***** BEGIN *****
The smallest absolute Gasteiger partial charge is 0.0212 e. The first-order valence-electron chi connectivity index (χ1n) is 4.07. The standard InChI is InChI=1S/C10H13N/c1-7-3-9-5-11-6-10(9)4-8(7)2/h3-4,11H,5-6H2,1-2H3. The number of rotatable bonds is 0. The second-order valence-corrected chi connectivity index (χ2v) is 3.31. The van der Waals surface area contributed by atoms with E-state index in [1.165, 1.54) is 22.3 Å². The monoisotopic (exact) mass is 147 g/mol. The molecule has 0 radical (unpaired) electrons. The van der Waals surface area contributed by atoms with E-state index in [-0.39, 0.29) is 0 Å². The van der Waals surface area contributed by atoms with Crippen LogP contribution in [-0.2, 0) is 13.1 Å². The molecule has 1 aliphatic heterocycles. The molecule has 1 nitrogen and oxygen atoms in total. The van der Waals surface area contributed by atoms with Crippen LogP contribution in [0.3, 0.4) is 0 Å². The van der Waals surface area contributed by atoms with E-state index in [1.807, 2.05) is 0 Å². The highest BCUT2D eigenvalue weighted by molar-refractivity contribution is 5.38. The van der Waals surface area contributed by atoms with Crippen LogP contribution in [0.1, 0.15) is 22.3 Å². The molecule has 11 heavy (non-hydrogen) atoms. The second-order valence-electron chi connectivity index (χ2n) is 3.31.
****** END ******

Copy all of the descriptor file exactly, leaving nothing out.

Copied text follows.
The smallest absolute Gasteiger partial charge is 0.0212 e. The first-order valence-electron chi connectivity index (χ1n) is 4.07. The standard InChI is InChI=1S/C10H13N/c1-7-3-9-5-11-6-10(9)4-8(7)2/h3-4,11H,5-6H2,1-2H3. The number of rotatable bonds is 0. The second-order valence-corrected chi connectivity index (χ2v) is 3.31. The van der Waals surface area contributed by atoms with E-state index in [1.165, 1.54) is 22.3 Å². The monoisotopic (exact) mass is 147 g/mol. The molecule has 0 radical (unpaired) electrons. The van der Waals surface area contributed by atoms with E-state index in [-0.39, 0.29) is 0 Å². The van der Waals surface area contributed by atoms with Crippen LogP contribution in [-0.2, 0) is 13.1 Å². The molecule has 1 aliphatic heterocycles. The molecule has 1 nitrogen and oxygen atoms in total. The van der Waals surface area contributed by atoms with Crippen LogP contribution in [0.3, 0.4) is 0 Å². The van der Waals surface area contributed by atoms with E-state index in [1.807, 2.05) is 0 Å². The highest BCUT2D eigenvalue weighted by molar-refractivity contribution is 5.38. The van der Waals surface area contributed by atoms with Crippen LogP contribution in [0.1, 0.15) is 22.3 Å². The molecule has 11 heavy (non-hydrogen) atoms. The second-order valence-electron chi connectivity index (χ2n) is 3.31.